In the Pink
For a certain sensibility, trashiness has always had a certain kind of coolness. Naturally it depends on what you mean by trashy: Your former obsession with “The Anna Nicole Show” may not be the same as my fascination with Britney Spears’ pudenda flashing around the globe.
So while Bridget Everett doesn’t have Spears’ sartorial flair in her subterranean zone (we guess), in At Least It’s Pink—subtitled “A Trashy Little Show”—she packages her trashiness, then flattens you with her talent.
Of medium height, blond, zaftig and likely on the scarier side of 30, At Least It’s Pink is a cabaret show on coke, or as Everett would phrase it, “really good shit.” And because she shares writing credit with Kenny Mellman (aka Herb of Kiki and Herb) and her director Michael Patrick King, writer/director/executive producer “Sex and the City,” it’s not the usual “Here I am, listen to me sing” silliness, but a trippy theatrical tramp through Everett’s trashy life.
Whether Everett still waitresses at Ruby Foo’s Uptown or really loves singing karaoke is hard to know. She does have a breathy, soulful, down-home, crushingly sensual voice that takes the original songs she and Mellman have written and sifts them for earthy humor and pointed moments until you’re either disgusted or laughing or both. “Canhole” is my favorite—halfway through, Everett unceremoniously drops her drawers, and there she is, in a leather bustier and not much else. She’s not the svelte American girl corporate America sells us, but the American woman as she is. Well, if women were to talk about trolling on the Web for well-hung men of color at 3 a.m.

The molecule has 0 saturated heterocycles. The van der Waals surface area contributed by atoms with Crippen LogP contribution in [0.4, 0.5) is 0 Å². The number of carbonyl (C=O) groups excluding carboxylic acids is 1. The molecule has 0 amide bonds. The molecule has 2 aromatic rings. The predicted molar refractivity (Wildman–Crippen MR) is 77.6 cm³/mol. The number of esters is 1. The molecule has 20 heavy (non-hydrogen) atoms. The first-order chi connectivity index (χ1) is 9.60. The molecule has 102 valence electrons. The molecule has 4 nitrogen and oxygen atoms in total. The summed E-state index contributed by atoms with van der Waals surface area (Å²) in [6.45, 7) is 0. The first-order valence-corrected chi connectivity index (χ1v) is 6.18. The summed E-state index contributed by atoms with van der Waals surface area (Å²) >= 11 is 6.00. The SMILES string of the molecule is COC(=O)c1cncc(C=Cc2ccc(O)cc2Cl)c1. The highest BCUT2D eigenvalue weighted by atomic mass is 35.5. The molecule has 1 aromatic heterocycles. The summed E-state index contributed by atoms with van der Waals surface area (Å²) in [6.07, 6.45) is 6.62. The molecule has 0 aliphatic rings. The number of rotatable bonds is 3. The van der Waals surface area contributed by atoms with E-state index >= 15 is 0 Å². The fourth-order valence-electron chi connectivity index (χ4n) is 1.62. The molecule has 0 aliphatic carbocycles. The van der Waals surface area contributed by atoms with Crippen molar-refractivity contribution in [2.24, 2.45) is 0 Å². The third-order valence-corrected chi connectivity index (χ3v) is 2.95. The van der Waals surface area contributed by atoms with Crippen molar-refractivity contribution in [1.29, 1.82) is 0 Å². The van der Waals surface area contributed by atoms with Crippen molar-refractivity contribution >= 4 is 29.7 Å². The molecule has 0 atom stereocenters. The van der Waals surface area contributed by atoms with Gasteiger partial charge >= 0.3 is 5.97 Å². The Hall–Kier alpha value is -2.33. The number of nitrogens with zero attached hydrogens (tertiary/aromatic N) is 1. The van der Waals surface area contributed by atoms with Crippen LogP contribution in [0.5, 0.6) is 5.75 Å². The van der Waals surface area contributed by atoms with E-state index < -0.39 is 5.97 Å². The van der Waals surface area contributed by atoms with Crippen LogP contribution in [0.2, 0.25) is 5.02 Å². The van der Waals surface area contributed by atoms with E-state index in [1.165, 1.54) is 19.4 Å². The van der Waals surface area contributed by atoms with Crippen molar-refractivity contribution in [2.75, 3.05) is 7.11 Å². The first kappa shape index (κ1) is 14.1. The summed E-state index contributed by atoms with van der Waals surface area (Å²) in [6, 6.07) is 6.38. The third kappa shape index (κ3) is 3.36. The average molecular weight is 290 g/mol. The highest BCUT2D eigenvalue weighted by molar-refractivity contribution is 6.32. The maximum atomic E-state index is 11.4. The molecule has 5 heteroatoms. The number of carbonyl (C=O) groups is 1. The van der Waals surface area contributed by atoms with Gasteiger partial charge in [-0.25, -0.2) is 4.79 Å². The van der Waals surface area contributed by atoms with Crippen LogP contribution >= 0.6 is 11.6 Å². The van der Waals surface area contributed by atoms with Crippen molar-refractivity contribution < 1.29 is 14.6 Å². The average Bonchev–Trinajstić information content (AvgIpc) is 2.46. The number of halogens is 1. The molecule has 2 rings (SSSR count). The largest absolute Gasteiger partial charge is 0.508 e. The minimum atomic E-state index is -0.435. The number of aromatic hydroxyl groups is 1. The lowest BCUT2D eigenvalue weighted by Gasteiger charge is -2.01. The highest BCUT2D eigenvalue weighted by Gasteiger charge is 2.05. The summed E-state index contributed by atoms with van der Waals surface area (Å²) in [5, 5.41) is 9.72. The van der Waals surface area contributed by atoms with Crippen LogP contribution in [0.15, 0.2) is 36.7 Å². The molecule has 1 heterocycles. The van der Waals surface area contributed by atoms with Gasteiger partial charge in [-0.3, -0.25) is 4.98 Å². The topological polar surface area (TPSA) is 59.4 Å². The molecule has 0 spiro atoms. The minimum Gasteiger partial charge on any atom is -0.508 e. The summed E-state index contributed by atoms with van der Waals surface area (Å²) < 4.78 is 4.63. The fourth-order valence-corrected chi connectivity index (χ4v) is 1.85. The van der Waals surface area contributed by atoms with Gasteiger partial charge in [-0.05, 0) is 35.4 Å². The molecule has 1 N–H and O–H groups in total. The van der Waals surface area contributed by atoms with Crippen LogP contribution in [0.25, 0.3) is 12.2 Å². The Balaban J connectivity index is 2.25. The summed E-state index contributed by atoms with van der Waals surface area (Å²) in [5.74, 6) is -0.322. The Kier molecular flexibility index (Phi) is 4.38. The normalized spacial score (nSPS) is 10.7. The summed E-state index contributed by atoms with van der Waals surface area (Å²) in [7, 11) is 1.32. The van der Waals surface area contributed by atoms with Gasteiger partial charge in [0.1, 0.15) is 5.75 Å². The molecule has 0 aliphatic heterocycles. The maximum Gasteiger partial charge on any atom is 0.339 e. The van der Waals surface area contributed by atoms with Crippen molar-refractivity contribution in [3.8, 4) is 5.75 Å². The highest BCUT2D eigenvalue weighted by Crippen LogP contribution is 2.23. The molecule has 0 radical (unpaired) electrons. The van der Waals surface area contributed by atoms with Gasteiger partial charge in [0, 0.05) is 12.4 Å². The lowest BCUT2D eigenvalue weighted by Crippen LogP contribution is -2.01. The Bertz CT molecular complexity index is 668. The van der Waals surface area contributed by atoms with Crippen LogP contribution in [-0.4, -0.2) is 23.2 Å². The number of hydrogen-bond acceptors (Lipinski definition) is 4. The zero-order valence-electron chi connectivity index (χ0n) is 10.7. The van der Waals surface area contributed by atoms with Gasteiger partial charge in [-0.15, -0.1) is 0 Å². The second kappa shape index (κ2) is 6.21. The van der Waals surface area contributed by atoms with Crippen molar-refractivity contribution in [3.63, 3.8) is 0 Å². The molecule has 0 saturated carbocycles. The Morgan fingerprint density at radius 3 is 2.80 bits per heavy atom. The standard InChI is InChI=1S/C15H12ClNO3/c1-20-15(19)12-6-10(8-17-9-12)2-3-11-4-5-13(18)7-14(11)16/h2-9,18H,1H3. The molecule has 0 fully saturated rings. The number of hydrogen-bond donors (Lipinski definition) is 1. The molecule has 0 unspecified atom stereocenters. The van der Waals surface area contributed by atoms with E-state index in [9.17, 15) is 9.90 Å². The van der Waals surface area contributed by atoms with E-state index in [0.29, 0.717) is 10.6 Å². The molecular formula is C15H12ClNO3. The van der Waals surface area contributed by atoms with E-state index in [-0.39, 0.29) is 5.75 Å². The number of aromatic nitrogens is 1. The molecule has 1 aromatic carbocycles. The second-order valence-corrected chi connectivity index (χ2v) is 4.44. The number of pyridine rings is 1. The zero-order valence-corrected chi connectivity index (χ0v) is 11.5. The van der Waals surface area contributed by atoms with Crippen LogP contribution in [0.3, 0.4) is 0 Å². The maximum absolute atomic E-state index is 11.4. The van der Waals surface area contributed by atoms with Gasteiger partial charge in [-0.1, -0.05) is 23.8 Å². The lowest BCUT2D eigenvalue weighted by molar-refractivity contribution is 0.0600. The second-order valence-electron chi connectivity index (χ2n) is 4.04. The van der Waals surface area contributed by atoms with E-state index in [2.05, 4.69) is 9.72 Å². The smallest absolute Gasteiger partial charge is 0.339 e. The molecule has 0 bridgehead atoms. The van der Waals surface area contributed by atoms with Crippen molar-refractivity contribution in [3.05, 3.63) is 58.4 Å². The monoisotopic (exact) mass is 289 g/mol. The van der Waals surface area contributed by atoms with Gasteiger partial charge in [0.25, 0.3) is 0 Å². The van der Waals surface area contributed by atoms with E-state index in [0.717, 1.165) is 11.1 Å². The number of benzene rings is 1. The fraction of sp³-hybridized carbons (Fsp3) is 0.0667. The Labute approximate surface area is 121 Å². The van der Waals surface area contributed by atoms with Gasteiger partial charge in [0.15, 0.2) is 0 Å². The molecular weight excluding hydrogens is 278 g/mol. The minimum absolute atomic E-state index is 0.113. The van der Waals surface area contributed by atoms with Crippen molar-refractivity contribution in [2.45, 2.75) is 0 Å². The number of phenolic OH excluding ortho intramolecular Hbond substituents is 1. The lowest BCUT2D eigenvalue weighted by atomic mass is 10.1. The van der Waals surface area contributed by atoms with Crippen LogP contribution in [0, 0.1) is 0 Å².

Everett sings songs with titles like “Big Girl,” “Special Lady,” “2 For 1 Special” and “Back-Stabbing Bitch,” and if any sentiment creeps in, she destroys it—like a tornado decimating a trailer park.
Other elements help Pink differ from your typical cabaret act. For example, Everett’s first accompanist is an African-American fellow named Simon who may also be an object of her lust. Not long after her drawers have descended during “Canhole,” with Everett furiously jiggling her mountainous butt, Simon stops playing: No, baby, he’s not up for a “Baby Got Back” moment. And so he leaves. After an extended interlude with Everett interacting with the audience (I’ll keep secret what she does), Mellman enters in what seems like a final attempt to rein Everett in. He’ll fail, and you know it’s all staged, but you buy into the shtick anyway.
By the way, don’t underestimate Mellman’s contributions to the show. Furious hard-driving chords, lyrics that weirdly scan, flashes of scatological wit, the endless swigs that Everett takes from a bottle of something or other—these are all Kiki and Herb hallmarks. And while Kiki & Herb will always remain the king and queen of downtown subversion, this is subversion of a different sort. Everett isn’t like all the cabaret trash out there, with all that crooning of the same old tunes and reminding us why they’re the lesser lights of Broadway. Everett may be trashy shit, but the girl’s got game.
Through March 11. Ars Nova, 511 W. 54th St. (betw. 10th & 11th Aves.), 212-868-4444, $25.
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